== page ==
Friday, 30 January 2015

Plot or Characters - Which comes first?

That's the eternal question for new authors: Must I know the plot before I people it?
Or should I nail down the characters first?

Some writers say it's only possible to develop characters if you already know the story they're about to enliven. After all, without knowing the action, how can you imagine the players who will navigate through it? On the other hand, isn't it better to have strong characters in place who will take the outline of a plot by the scruff of the neck and steer it in directions that you, as author, might not be contemplating? A healthy input, surely?

In writing The Housemaid's Daughter, I combined the two approaches. I didn't create the plot in its entirety before I started writing, because I wanted my characters to influence me, and thereby affect the outcome of the book. And perhaps I hadn't even identified the full cast anyway...

To instil some order into all of this uncertainty, I drew a mind map which showed the action as far as I had envisaged it, plus a tentative cast list. And then I began to write. Luckily, after a few false starts, my tandem approach began to pay off: the characters started to assume real personalities and, through their machinations, the nascent plot became richer and more interesting.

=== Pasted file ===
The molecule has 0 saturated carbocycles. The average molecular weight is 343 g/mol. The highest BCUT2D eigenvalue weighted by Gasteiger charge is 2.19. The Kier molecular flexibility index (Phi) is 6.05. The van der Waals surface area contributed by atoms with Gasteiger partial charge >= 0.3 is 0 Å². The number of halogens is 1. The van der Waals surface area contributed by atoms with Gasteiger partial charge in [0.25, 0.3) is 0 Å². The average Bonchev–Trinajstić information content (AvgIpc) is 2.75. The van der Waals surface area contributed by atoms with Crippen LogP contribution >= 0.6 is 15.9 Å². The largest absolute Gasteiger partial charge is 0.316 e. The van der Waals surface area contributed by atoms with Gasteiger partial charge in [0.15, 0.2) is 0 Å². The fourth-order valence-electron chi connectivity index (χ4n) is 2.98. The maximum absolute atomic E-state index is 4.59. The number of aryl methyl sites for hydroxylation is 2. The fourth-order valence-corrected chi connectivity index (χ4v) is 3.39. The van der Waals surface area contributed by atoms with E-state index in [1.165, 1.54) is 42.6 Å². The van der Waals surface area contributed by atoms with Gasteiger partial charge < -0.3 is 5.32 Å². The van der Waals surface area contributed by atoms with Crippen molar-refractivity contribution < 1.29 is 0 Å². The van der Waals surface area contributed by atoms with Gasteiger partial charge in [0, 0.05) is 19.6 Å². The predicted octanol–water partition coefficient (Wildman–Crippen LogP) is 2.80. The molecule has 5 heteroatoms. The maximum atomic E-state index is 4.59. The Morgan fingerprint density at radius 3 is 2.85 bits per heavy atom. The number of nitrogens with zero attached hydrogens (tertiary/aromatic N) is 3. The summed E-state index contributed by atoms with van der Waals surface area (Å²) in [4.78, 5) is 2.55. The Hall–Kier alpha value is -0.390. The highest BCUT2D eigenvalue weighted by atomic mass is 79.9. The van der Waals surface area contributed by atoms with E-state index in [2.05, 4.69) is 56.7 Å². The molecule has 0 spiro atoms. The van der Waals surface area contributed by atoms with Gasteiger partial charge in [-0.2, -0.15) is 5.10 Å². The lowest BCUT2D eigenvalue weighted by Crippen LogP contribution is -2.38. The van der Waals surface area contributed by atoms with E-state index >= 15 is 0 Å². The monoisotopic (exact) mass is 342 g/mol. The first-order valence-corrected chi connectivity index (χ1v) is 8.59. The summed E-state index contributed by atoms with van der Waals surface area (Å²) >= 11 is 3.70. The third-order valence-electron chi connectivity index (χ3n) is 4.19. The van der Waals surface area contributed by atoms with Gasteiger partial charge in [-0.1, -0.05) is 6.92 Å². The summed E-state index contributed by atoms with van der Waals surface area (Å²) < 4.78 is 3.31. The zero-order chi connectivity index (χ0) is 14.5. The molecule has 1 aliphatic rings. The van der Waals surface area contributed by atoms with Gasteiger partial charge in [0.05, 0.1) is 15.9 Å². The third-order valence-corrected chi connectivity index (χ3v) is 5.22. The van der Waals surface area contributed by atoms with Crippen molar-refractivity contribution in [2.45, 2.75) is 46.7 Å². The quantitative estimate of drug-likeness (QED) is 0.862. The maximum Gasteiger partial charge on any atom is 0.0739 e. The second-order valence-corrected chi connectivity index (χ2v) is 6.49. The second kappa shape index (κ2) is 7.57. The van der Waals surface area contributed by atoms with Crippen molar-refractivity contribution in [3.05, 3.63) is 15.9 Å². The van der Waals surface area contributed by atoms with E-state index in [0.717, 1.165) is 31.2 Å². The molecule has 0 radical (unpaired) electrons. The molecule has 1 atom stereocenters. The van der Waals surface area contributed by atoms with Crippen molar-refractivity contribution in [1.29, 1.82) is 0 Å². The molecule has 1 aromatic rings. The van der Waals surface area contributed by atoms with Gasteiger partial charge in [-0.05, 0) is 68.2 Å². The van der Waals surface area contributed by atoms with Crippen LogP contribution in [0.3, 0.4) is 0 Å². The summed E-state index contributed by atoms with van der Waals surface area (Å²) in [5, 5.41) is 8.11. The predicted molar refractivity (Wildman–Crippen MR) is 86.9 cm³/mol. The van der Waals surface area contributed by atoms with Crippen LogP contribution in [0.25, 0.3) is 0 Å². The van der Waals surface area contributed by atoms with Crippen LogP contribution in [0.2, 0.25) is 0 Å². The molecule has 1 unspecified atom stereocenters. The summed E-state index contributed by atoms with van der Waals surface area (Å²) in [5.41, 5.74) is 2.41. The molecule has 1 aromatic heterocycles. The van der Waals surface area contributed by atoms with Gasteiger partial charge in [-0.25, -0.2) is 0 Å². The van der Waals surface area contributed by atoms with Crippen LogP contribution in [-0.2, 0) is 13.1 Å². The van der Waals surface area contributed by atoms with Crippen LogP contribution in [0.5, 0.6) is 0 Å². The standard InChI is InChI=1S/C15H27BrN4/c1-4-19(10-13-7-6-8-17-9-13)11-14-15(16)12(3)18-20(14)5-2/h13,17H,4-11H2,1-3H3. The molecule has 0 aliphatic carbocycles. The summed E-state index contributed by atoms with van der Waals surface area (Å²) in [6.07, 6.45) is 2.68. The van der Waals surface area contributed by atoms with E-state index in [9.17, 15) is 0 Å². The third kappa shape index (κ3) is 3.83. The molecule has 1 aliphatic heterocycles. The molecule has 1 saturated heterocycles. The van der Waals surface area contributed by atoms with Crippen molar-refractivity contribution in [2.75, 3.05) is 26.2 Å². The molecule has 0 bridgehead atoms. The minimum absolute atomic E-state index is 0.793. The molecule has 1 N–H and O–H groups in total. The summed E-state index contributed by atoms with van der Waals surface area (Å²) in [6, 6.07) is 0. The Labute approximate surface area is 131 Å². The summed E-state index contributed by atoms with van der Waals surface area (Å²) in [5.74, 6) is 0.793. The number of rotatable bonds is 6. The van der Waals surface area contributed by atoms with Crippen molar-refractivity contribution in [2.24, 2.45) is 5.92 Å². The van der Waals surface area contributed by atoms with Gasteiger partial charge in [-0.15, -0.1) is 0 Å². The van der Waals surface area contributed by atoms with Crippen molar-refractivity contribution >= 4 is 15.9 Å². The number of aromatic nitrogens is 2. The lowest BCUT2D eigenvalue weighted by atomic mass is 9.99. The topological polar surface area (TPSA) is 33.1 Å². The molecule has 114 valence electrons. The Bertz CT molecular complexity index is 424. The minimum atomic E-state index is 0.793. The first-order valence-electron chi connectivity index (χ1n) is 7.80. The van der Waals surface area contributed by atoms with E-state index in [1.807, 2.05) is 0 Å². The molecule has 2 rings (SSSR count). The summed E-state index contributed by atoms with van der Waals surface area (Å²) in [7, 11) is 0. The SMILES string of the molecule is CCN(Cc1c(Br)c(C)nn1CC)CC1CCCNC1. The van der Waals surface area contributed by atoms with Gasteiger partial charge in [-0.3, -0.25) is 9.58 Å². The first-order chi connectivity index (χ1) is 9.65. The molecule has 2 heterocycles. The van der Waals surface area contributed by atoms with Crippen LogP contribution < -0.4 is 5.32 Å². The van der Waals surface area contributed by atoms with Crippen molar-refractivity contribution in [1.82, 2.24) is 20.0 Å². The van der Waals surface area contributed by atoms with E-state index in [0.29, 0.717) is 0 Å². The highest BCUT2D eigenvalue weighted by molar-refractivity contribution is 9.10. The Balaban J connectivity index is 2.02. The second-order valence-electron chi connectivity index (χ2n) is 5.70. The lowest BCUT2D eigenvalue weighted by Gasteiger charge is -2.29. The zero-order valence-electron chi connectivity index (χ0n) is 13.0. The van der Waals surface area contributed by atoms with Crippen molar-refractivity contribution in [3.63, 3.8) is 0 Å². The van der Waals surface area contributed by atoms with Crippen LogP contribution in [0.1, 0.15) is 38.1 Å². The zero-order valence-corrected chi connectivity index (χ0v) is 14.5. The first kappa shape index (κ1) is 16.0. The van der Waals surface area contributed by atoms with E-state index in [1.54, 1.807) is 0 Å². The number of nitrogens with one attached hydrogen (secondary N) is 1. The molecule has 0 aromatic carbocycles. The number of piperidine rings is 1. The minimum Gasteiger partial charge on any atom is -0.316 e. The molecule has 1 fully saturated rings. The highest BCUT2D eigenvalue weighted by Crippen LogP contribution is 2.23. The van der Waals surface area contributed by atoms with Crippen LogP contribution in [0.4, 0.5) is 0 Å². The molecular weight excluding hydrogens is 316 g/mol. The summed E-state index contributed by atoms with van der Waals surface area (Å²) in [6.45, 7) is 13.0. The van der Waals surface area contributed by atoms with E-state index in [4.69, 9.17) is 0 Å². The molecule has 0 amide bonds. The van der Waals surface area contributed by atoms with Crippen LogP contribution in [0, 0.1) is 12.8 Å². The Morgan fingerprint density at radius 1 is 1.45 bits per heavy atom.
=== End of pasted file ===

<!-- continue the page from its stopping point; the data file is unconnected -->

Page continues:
And when I look back at that early, plot-driven mind map?
Some elements of the finished book are totally different from what I imagined, some characters never ever saw a page of action (oops!), and other characters appeared from nowhere to drive the action forward. The mind map was invaluable in giving me enough of a plot to head me in the right direction, but not too rigid a prescription to stifle creativity.
So... Plot vs Character? I think you need both, in sometimes awkward tandem...
What's that familiar Frank Sinatra song?
Love and marriage, love and marriage
Go together like a horse and carriage?

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